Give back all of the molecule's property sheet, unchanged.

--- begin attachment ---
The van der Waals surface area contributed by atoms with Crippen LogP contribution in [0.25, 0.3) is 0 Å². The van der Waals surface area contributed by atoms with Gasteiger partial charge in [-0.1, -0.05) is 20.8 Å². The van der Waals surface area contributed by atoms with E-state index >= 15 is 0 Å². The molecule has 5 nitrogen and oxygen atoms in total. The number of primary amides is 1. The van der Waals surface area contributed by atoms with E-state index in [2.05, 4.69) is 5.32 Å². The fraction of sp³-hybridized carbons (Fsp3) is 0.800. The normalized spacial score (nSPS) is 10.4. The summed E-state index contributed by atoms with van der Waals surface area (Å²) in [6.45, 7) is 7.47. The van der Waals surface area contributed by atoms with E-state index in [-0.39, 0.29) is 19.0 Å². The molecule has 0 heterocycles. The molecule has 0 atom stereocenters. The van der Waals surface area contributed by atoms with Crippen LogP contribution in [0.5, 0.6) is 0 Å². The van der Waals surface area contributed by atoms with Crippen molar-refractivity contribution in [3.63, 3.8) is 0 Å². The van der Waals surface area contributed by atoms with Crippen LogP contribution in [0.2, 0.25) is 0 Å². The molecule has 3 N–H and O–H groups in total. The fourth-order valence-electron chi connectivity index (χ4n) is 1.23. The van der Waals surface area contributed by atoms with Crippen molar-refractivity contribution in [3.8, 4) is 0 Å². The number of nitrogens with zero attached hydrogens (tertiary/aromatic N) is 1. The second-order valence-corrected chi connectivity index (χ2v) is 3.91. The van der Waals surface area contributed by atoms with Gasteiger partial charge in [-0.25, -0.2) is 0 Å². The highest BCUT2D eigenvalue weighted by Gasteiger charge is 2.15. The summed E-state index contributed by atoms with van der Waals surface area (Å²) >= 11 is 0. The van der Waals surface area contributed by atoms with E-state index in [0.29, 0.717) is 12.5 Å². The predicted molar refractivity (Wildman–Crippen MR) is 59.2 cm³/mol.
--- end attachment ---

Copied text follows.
The van der Waals surface area contributed by atoms with Crippen LogP contribution in [0.25, 0.3) is 0 Å². The van der Waals surface area contributed by atoms with Gasteiger partial charge in [-0.1, -0.05) is 20.8 Å². The van der Waals surface area contributed by atoms with E-state index >= 15 is 0 Å². The molecule has 5 nitrogen and oxygen atoms in total. The number of primary amides is 1. The van der Waals surface area contributed by atoms with E-state index in [2.05, 4.69) is 5.32 Å². The fraction of sp³-hybridized carbons (Fsp3) is 0.800. The normalized spacial score (nSPS) is 10.4. The summed E-state index contributed by atoms with van der Waals surface area (Å²) in [6.45, 7) is 7.47. The van der Waals surface area contributed by atoms with E-state index in [-0.39, 0.29) is 19.0 Å². The molecule has 0 heterocycles. The molecule has 0 atom stereocenters. The van der Waals surface area contributed by atoms with Crippen LogP contribution in [0.5, 0.6) is 0 Å². The van der Waals surface area contributed by atoms with Crippen molar-refractivity contribution in [3.63, 3.8) is 0 Å². The van der Waals surface area contributed by atoms with Crippen LogP contribution in [0.2, 0.25) is 0 Å². The molecule has 3 N–H and O–H groups in total. The fourth-order valence-electron chi connectivity index (χ4n) is 1.23. The van der Waals surface area contributed by atoms with Crippen molar-refractivity contribution in [3.8, 4) is 0 Å². The number of nitrogens with zero attached hydrogens (tertiary/aromatic N) is 1. The second-order valence-corrected chi connectivity index (χ2v) is 3.91. The van der Waals surface area contributed by atoms with Gasteiger partial charge in [-0.25, -0.2) is 0 Å². The highest BCUT2D eigenvalue weighted by Gasteiger charge is 2.15. The summed E-state index contributed by atoms with van der Waals surface area (Å²) >= 11 is 0. The van der Waals surface area contributed by atoms with E-state index in [0.29, 0.717) is 12.5 Å². The predicted molar refractivity (Wildman–Crippen MR) is 59.2 cm³/mol.